This is something I do to try and get the feeling of staying connected at the start of the swing.
Put a finger on your sternum with your left hand, and the idea is to keep the same distance between your right elbow and the centre of your chest as you turn. This encourages the body and the arms to work as one.
You don’t want the arms to get away from the body at this point, because that reduces your shoulder turn, so the drill keeps the same distance between your right elbow and sternum.
If your right elbow gets away from that position, you’re not going to turn your shoulders. What you’re doing is basically just lifting the club up. Then, you’ll either come down from the inside, or drop it from the outside. The idea is to try and keep it all as one.
I do this quite a lot when I’m teaching, as a lot of guys will just pick it up as they start their takeaway. All of a sudden their arms are away from their body. They pick it up on the outside, so it’s all arms, while their shoulders haven’t turned.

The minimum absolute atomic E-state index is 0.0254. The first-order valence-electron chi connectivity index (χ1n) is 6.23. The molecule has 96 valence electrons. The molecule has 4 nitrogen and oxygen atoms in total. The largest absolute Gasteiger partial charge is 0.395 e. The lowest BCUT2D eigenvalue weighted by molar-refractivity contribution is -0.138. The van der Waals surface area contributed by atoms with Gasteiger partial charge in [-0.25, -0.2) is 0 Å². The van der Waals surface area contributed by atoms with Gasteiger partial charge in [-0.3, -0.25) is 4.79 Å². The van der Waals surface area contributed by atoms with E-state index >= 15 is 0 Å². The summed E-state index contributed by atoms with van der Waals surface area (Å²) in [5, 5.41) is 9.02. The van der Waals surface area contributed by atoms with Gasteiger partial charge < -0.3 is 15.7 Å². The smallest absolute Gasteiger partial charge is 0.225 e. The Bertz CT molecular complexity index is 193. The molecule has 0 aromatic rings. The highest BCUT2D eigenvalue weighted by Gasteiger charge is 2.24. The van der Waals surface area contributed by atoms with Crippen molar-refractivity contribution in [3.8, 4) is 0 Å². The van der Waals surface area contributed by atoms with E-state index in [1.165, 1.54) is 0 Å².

By the time they get it back, they’re out of sync. You obviously wouldn’t hit a ball doing this drill. You just want to try and get that feeling of being connected.
Make use of 50 balls
If you’ve just got time for 50 balls at the driving range, make it count.
I would work on wedges and start off doing distance control. Start with five-yard increments and work your way up, ten yards, 15 yards, 20 yards and so on. Work on your length of swing and your rhythm.
I’ve talked about this before, but as long as you can get the ball in play off the tee, 100 yards in is where you’re going to score. So if you can get the ball onto the green, you’re moving forward. Don’t just thrash 50 balls. Think about specifics to work on.
Steve Johnston is the PGA professional at Peebles GC. For lessons, call Steve on 01721 720197. Follow him on Twitter @mrstevejohnston